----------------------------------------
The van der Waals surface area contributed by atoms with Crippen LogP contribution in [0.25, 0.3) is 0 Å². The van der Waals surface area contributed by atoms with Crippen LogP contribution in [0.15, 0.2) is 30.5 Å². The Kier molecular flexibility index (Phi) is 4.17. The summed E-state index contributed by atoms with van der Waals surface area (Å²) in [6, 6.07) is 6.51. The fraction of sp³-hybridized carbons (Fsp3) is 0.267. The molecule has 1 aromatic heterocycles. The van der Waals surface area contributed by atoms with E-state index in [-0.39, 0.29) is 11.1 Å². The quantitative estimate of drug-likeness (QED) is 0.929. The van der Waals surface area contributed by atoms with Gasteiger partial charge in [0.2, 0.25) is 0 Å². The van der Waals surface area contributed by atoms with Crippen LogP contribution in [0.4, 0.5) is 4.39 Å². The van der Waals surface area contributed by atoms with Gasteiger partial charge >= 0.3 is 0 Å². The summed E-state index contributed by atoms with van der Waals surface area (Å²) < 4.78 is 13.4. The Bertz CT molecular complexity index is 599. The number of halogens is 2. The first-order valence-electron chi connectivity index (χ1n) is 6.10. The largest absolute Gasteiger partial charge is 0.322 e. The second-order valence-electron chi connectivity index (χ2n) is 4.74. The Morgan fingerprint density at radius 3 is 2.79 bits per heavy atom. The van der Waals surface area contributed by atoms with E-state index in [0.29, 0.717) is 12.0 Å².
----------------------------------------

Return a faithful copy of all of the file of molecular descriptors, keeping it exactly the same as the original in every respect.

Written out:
The van der Waals surface area contributed by atoms with Crippen LogP contribution in [0.25, 0.3) is 0 Å². The van der Waals surface area contributed by atoms with Crippen LogP contribution in [0.15, 0.2) is 30.5 Å². The Kier molecular flexibility index (Phi) is 4.17. The summed E-state index contributed by atoms with van der Waals surface area (Å²) in [6, 6.07) is 6.51. The fraction of sp³-hybridized carbons (Fsp3) is 0.267. The molecule has 1 aromatic heterocycles. The van der Waals surface area contributed by atoms with E-state index in [-0.39, 0.29) is 11.1 Å². The quantitative estimate of drug-likeness (QED) is 0.929. The van der Waals surface area contributed by atoms with Gasteiger partial charge in [0.2, 0.25) is 0 Å². The van der Waals surface area contributed by atoms with Crippen LogP contribution in [0.4, 0.5) is 4.39 Å². The van der Waals surface area contributed by atoms with Gasteiger partial charge >= 0.3 is 0 Å². The summed E-state index contributed by atoms with van der Waals surface area (Å²) < 4.78 is 13.4. The Bertz CT molecular complexity index is 599. The number of halogens is 2. The first-order valence-electron chi connectivity index (χ1n) is 6.10. The largest absolute Gasteiger partial charge is 0.322 e. The second-order valence-electron chi connectivity index (χ2n) is 4.74. The Morgan fingerprint density at radius 3 is 2.79 bits per heavy atom. The van der Waals surface area contributed by atoms with E-state index in [0.29, 0.717) is 12.0 Å².